Snow, Winter in Vitebsk
Marc Chagall

From the Met: 

Chagall painted “Snow, Winter in Vitebsk,” about 1911, while he was living in Paris. His memories of Russia fueled his imagination, and thus the series of gouaches he painted during those years are referred to as “Russian recollections.” These include several nocturnal views of the suburbs of Vitebsk. “Snow”—the word is twice inscribed in Cyrillic in the center foreground—is larger than most of the other gouaches in the series. A string of colorful timber houses with high pitched roofs separates the night sky from the snowy plain in which adults pull children on sleds. The cupolas of one of Vitebsk’s numerous churches rise at the far right. The luminous colors and naive accents of this image—from the decorated window shutters to the droll, rotund couple evocative of wooden dolls—are elements borrowed from Russian folk art. The figure in the center of the composition, however, seems of a different mettle. Wearing boots, baggy pants, and a patterned blouse, he has about him all the elegance of a dancer from Diaghilev’s Ballets Russes, then captivating Paris.”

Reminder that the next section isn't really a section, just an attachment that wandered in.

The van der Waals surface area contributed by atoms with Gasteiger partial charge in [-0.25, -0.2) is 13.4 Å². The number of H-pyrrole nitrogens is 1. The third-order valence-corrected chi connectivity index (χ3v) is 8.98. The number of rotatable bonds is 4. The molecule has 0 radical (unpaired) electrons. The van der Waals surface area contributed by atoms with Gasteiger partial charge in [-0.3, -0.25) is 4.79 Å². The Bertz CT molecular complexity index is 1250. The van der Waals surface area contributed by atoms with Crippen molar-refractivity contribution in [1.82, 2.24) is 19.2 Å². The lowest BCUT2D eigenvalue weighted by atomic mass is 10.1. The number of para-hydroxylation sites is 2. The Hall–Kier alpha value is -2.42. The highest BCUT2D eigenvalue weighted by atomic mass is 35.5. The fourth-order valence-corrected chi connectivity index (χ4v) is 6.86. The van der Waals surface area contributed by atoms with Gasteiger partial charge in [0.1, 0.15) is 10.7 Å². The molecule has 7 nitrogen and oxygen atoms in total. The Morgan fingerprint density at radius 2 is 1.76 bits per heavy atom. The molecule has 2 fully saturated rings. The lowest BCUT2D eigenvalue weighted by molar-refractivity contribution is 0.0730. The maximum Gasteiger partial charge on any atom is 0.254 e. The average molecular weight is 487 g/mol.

1. everyonelovesmarineland reblogged this from thesoviette
  2. thesoviette reblogged this from sovietjewry
  3. pappito reblogged this from sovietjewry
  4. sovietjewry reblogged this from lolawasthecat
  5. circon reblogged this from lolawasthecat
  6. lolawasthecat posted this